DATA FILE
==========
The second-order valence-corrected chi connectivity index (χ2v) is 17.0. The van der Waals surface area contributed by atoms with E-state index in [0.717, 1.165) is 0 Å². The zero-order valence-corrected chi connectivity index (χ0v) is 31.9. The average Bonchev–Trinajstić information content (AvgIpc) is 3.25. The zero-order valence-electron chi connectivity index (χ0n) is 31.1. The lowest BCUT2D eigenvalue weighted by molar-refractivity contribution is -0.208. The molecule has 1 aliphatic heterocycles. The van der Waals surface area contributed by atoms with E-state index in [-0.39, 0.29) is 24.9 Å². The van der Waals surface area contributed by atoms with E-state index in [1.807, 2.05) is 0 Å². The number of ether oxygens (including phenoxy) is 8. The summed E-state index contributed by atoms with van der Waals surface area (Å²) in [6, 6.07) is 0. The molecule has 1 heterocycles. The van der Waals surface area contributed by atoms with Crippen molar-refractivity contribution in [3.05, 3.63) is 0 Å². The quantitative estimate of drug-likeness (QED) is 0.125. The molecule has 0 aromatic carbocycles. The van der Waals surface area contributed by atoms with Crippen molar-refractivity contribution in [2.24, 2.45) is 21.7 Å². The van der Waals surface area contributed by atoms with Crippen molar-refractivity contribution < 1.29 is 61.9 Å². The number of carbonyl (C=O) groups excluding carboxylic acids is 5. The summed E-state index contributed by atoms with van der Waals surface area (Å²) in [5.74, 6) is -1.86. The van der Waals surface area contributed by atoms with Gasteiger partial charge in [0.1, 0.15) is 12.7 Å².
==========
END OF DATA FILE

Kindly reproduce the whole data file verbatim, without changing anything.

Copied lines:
The second-order valence-corrected chi connectivity index (χ2v) is 17.0. The van der Waals surface area contributed by atoms with E-state index in [0.717, 1.165) is 0 Å². The zero-order valence-corrected chi connectivity index (χ0v) is 31.9. The average Bonchev–Trinajstić information content (AvgIpc) is 3.25. The zero-order valence-electron chi connectivity index (χ0n) is 31.1. The lowest BCUT2D eigenvalue weighted by molar-refractivity contribution is -0.208. The molecule has 1 aliphatic heterocycles. The van der Waals surface area contributed by atoms with E-state index in [-0.39, 0.29) is 24.9 Å². The van der Waals surface area contributed by atoms with E-state index in [1.807, 2.05) is 0 Å². The number of ether oxygens (including phenoxy) is 8. The summed E-state index contributed by atoms with van der Waals surface area (Å²) in [6, 6.07) is 0. The molecule has 1 heterocycles. The van der Waals surface area contributed by atoms with Crippen molar-refractivity contribution in [3.05, 3.63) is 0 Å². The quantitative estimate of drug-likeness (QED) is 0.125. The molecule has 0 aromatic carbocycles. The van der Waals surface area contributed by atoms with Crippen molar-refractivity contribution in [2.24, 2.45) is 21.7 Å². The van der Waals surface area contributed by atoms with Crippen molar-refractivity contribution < 1.29 is 61.9 Å². The number of carbonyl (C=O) groups excluding carboxylic acids is 5. The summed E-state index contributed by atoms with van der Waals surface area (Å²) in [5.74, 6) is -1.86. The van der Waals surface area contributed by atoms with Gasteiger partial charge in [0.1, 0.15) is 12.7 Å².